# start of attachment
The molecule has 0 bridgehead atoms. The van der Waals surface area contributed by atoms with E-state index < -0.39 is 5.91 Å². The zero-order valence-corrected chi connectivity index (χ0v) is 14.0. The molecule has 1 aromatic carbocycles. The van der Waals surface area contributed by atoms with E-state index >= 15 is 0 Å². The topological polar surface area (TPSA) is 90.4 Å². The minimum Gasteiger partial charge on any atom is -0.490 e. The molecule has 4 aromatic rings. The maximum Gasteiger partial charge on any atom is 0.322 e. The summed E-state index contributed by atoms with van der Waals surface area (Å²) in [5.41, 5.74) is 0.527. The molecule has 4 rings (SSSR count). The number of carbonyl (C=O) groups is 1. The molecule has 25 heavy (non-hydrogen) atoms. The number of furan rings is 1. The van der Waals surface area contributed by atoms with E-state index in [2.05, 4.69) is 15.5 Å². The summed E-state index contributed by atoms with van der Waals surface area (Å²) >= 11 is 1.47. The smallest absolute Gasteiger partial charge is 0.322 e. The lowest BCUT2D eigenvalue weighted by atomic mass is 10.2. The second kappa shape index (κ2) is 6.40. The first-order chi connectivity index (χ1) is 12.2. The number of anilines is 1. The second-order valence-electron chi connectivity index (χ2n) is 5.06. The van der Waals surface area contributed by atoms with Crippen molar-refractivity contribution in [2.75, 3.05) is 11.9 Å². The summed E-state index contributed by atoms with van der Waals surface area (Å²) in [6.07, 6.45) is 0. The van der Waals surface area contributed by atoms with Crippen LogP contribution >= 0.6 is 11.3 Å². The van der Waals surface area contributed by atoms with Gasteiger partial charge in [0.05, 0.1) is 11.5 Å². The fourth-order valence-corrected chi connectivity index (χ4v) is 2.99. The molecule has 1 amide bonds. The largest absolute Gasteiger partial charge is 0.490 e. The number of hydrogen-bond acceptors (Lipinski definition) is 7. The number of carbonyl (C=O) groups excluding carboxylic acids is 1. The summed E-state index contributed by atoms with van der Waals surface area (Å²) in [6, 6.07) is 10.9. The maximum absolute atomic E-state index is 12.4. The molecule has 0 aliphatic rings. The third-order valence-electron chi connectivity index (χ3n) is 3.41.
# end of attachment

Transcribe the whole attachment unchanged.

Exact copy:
The molecule has 0 bridgehead atoms. The van der Waals surface area contributed by atoms with E-state index < -0.39 is 5.91 Å². The zero-order valence-corrected chi connectivity index (χ0v) is 14.0. The molecule has 1 aromatic carbocycles. The van der Waals surface area contributed by atoms with E-state index >= 15 is 0 Å². The topological polar surface area (TPSA) is 90.4 Å². The minimum Gasteiger partial charge on any atom is -0.490 e. The molecule has 4 aromatic rings. The maximum Gasteiger partial charge on any atom is 0.322 e. The summed E-state index contributed by atoms with van der Waals surface area (Å²) in [5.41, 5.74) is 0.527. The molecule has 4 rings (SSSR count). The number of carbonyl (C=O) groups is 1. The molecule has 25 heavy (non-hydrogen) atoms. The number of furan rings is 1. The van der Waals surface area contributed by atoms with E-state index in [2.05, 4.69) is 15.5 Å². The summed E-state index contributed by atoms with van der Waals surface area (Å²) >= 11 is 1.47. The smallest absolute Gasteiger partial charge is 0.322 e. The lowest BCUT2D eigenvalue weighted by atomic mass is 10.2. The second kappa shape index (κ2) is 6.40. The first-order chi connectivity index (χ1) is 12.2. The number of anilines is 1. The second-order valence-electron chi connectivity index (χ2n) is 5.06. The van der Waals surface area contributed by atoms with Crippen molar-refractivity contribution in [2.75, 3.05) is 11.9 Å². The summed E-state index contributed by atoms with van der Waals surface area (Å²) in [6.07, 6.45) is 0. The van der Waals surface area contributed by atoms with Crippen LogP contribution >= 0.6 is 11.3 Å². The van der Waals surface area contributed by atoms with Gasteiger partial charge in [0.05, 0.1) is 11.5 Å². The fourth-order valence-corrected chi connectivity index (χ4v) is 2.99. The molecule has 1 amide bonds. The largest absolute Gasteiger partial charge is 0.490 e. The number of hydrogen-bond acceptors (Lipinski definition) is 7. The number of carbonyl (C=O) groups excluding carboxylic acids is 1. The summed E-state index contributed by atoms with van der Waals surface area (Å²) in [6, 6.07) is 10.9. The maximum absolute atomic E-state index is 12.4. The molecule has 0 aliphatic rings. The third-order valence-electron chi connectivity index (χ3n) is 3.41.